Nova Scotia Supreme Court has turned down a request to overturn last fall's municipal election results in the Town of Stewiacke.
Eleven residents of Stewiacke, which has a population of less than 1,500, asked the court to overturn the results because the wife of one of the town's councillors cast votes on behalf of six people.
Judy Stoddart, wife of Coun. Russell Stoddart, voted on behalf of six residents without proper paperwork.
According to the court documents, Phyllis MacDonald asked her daughter, Janice Peterson, to vote by phone using MacDonald's PIN because MacDonald wasn't feeling well enough to go out and vote.
The judge described Stoddart and Peterson's votes as being cast illegally.
"We are dealing here with a challenge based on administrative errors. There is no allegation of any fraud, corruption or illegal practices," Justice Michael J. Wood wrote in his decision dated March 9.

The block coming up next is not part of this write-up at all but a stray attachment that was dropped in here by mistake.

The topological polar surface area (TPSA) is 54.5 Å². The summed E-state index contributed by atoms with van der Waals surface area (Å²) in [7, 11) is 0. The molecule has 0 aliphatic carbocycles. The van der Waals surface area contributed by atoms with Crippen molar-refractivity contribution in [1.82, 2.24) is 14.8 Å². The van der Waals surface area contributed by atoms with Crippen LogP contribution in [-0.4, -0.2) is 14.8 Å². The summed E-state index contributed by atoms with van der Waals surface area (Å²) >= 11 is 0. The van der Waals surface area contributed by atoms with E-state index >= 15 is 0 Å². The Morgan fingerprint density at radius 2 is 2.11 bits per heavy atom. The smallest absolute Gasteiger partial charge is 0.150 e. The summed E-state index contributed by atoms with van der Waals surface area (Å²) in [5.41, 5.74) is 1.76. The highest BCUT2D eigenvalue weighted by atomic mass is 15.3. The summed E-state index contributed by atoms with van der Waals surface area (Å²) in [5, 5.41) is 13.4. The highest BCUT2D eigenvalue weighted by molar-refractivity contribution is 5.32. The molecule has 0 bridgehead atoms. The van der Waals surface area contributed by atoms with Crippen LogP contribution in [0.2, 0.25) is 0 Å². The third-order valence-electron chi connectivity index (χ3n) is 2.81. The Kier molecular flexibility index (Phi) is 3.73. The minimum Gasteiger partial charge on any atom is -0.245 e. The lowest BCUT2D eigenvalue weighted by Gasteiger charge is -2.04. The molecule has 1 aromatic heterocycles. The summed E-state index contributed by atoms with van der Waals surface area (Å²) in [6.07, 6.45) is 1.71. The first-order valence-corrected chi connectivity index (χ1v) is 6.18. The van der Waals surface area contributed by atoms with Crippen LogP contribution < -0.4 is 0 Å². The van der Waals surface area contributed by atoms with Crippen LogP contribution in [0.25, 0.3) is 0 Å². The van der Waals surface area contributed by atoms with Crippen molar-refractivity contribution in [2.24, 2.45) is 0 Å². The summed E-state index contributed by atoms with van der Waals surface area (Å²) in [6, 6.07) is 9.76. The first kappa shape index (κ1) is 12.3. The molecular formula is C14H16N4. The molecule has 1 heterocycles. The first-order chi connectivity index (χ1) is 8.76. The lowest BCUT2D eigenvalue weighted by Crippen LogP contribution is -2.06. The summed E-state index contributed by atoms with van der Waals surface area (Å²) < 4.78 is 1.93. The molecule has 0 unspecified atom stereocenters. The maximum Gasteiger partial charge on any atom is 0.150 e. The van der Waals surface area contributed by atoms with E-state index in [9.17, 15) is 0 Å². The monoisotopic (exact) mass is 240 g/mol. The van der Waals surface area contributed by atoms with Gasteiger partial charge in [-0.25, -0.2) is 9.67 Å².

He said if administrative errors can annul election results, then "public confidence in the finality and legitimacy of election results will be eroded."
The residents who filed the application to overturn the voting irregularities said it should be assumed that all seven of the inappropriate votes were for Mayor Wendy Robinson, who received 318 votes. The other candidate, Pam Osborne, received 304.
7 votes deducted
They wanted seven votes removed from the Robinson's results. Further, they wanted those votes to go to the other mayoralty candidate, a move that would have resulted in a tie.
The judge agreed to remove the mayor's seven votes, but said it didn't make any sense to give those votes to her challenger.
"To assume that the electors would have voted differently had they known about the unavailability of friend voting makes no sense in these circumstances," said Wood.